Boardwalk leads visitors under filtered sunlight by Freemont Culture Petroglyphs who occupied today’s Capitol Reef National ParkFremont River Petroglyph Boardwalk No. 1Traveling along Utah Scenic State route 24 which follows the Fremont River through Capitol Reef National Park, visitors can explore petroglyphs from the Fremont Culture along the Hickman Bridge Trail and boardwalk under filtered sunlight.
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Another amazing park located in Southern Utah is Capitol Reef National Park. FDR designated Capitol Reef as a national monument in 1937 and a national park in 1971. Naming Capitol Reef arose from the Navajo Sandstone which caps many of the geologic structures, much like the domes of many capitol buildings. Reef refers to land barrier formed by the rugged terrain, drawing reference to coral reefs which inhibit sea travel. Another park feature entails the Native American petroglyphs located along the Fremont River. Utah’s Scenic Byway 24 provides easy access to Capitol Reef National park which highlights the rugged Waterpocket Fold.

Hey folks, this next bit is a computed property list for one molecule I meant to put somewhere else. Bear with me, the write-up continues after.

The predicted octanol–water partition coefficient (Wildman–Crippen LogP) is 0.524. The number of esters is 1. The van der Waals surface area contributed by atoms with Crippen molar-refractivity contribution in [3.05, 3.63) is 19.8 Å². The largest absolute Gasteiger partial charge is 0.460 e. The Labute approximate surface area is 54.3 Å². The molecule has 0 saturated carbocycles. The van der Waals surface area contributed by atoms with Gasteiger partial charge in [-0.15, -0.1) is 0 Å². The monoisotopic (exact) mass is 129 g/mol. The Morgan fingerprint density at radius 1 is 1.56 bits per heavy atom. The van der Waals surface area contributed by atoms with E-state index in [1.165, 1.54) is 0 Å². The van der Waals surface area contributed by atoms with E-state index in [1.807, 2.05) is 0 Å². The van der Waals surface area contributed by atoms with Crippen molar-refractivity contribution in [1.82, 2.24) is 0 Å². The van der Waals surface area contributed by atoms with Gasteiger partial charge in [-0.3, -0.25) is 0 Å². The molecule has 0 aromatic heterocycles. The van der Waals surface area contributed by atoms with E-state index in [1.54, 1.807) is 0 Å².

Castle Rock & Navajo Point along Utah Scenic Byway 24 as the road winds through Capitol Reef National ParkA road cut through white Navajo Sandstone layers was Utah Scenic Byway 24 winds through Capitol Reef National ParkA road cut through white Navajo Sandstone layers was Utah Scenic Byway 24 winds through Capitol Reef National ParkBoardwalk leads visitors under filtered sunlight by Freemont Culture Petroglyphs who occupied today’s Capitol Reef National ParkBoardwalk leads visitors under filtered sunlight by Freemont Culture Petroglyphs who occupied today’s Capitol Reef National Park

Categories & Keywords
Category:Scenic
Subcategory:Landscapes
Subcategory Detail:
Keywords:Capitol Reef National Park, Navajo Sandstone, Utah, Utah Scenic Byway 24, Waterpocket Fold, petroglyphs